Peter Maguire

Former detective chief superintendent in the Special Detective Unit


investigated terrorists for most of his career and believes the Garda had a much better record of close surveillance on IRA suspects than on gangland figures at present.

He believes there are a relatively small number of people – perhaps 10 to 15 – carrying out fatal shootings at present on behalf of crime gangs in Dublin.

And to quell the current round of killings, these could be “sat on immediately, 24 hours per day”.

In the longer term, more traditional methods of policing – including gathering intelligence and evidence over a long period – should continue to be pursued to prosecute the gang leaders.

“I saw a time when we had 300 active IRA in Dublin and we sat on them seven days a week, sometimes 24 hours a day, until we knew what they were doing every single day and every single night.”

Maguire believes spending money on close surveillance is cheaper than investigating gun attacks after the event and is more effective than the “theatre” of armed checkpoints.

Nobody is “going to drive through a checkpoint with their gun in their pocket or on their way to a killing”.

He said crime gangs had “sweepers” constantly travelling around an area , reporting the locations of checkpoints to gang leaders and gunmen.

“The guards are doing a good job, but a decision needs to be taken to go out and eyeball these people 24 hours a day,” he said.

“And if you don’t see them today, go up and knock on their door and demand to know where they are. These guys will kill at will until they wipe out the other group.”

Garda officer

Working garda in anti- gangland unit One officer who has worked investigating organised crime gangs in specialist units believes the Garda needed to refocus on “getting smaller results”.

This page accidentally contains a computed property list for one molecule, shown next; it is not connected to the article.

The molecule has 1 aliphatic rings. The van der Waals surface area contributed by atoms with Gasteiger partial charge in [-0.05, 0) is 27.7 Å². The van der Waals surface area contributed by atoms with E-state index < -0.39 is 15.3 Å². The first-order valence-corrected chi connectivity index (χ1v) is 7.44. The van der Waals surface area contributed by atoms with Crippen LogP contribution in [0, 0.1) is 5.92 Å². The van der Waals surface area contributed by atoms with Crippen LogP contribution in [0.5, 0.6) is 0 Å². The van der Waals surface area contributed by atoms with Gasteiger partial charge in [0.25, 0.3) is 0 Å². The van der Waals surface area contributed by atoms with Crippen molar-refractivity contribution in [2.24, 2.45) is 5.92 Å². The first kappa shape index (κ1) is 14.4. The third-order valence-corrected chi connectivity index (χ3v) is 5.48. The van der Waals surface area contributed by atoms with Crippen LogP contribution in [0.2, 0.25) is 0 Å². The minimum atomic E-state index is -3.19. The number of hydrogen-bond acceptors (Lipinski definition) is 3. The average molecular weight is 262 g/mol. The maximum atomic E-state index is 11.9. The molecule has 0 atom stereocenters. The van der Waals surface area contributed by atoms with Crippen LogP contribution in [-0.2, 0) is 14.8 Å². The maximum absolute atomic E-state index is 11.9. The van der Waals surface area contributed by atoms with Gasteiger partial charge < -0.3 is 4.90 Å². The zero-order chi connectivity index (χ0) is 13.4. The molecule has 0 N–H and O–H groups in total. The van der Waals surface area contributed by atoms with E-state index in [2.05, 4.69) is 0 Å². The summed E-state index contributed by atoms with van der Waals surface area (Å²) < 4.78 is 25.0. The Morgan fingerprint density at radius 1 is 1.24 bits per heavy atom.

“When the drugs trade was at its peak, people got used to getting large seizure of drugs and a lot of guns and investigation gang murders,” he said.

“To an extent, it was forgotten that we should be in these guys’ faces for the smaller items too. But younger members would baulk at the idea of prosecuting well-known criminals for road traffic offences and maybe obstructing during searches.

“We need to refocus on that because if you build up a number of small convictions it’s a hassle for these people. They suddenly need to get to court on time and you’re keeping tabs on them. Smaller offences can work against them when suspended sentences or applying for bail for more serious crimes becomes an issue.

“We also have a tendency now when we get intelligence that a gang may be planning to attack somebody, we go and warn that person. But we really should be constantly arresting people on the basis of the intelligence, even if it’s not enough to prosecute.

“And when we have them in, we should keep them for as long as we can because it disrupts them. But that’s seen as a hassle now. And in previous years we would have been better at carrying out lots of searches after murders like the ones we’ve seen lately. But there seems to be a reluctance now to hit these people unless there is a guarantee of a result and I’d see that as a big problem.”

Conor Lally

Conor Lally

Conor Lally is Security and Crime Editor of The Irish Times